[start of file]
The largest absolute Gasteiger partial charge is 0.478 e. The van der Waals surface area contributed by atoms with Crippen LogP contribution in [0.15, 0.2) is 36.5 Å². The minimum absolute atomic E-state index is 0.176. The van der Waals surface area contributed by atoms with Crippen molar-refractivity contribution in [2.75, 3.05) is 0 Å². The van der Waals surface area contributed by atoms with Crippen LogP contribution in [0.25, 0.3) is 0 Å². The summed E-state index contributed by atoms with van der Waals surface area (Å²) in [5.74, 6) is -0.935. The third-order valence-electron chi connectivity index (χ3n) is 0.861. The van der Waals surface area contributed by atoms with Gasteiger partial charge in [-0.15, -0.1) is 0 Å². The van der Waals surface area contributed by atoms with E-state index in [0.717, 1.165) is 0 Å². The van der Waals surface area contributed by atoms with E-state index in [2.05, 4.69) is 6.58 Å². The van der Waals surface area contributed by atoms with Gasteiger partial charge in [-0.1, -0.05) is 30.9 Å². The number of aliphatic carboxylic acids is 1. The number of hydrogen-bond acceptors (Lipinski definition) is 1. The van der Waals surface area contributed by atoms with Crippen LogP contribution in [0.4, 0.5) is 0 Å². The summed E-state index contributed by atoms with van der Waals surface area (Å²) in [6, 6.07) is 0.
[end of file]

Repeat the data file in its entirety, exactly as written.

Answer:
The largest absolute Gasteiger partial charge is 0.478 e. The van der Waals surface area contributed by atoms with Crippen LogP contribution in [0.15, 0.2) is 36.5 Å². The minimum absolute atomic E-state index is 0.176. The van der Waals surface area contributed by atoms with Crippen molar-refractivity contribution in [2.75, 3.05) is 0 Å². The van der Waals surface area contributed by atoms with Crippen LogP contribution in [0.25, 0.3) is 0 Å². The summed E-state index contributed by atoms with van der Waals surface area (Å²) in [5.74, 6) is -0.935. The third-order valence-electron chi connectivity index (χ3n) is 0.861. The van der Waals surface area contributed by atoms with Gasteiger partial charge in [-0.15, -0.1) is 0 Å². The van der Waals surface area contributed by atoms with E-state index in [0.717, 1.165) is 0 Å². The van der Waals surface area contributed by atoms with E-state index in [2.05, 4.69) is 6.58 Å². The van der Waals surface area contributed by atoms with Gasteiger partial charge in [-0.1, -0.05) is 30.9 Å². The number of aliphatic carboxylic acids is 1. The number of hydrogen-bond acceptors (Lipinski definition) is 1. The van der Waals surface area contributed by atoms with Crippen LogP contribution in [0.4, 0.5) is 0 Å². The summed E-state index contributed by atoms with van der Waals surface area (Å²) in [6, 6.07) is 0.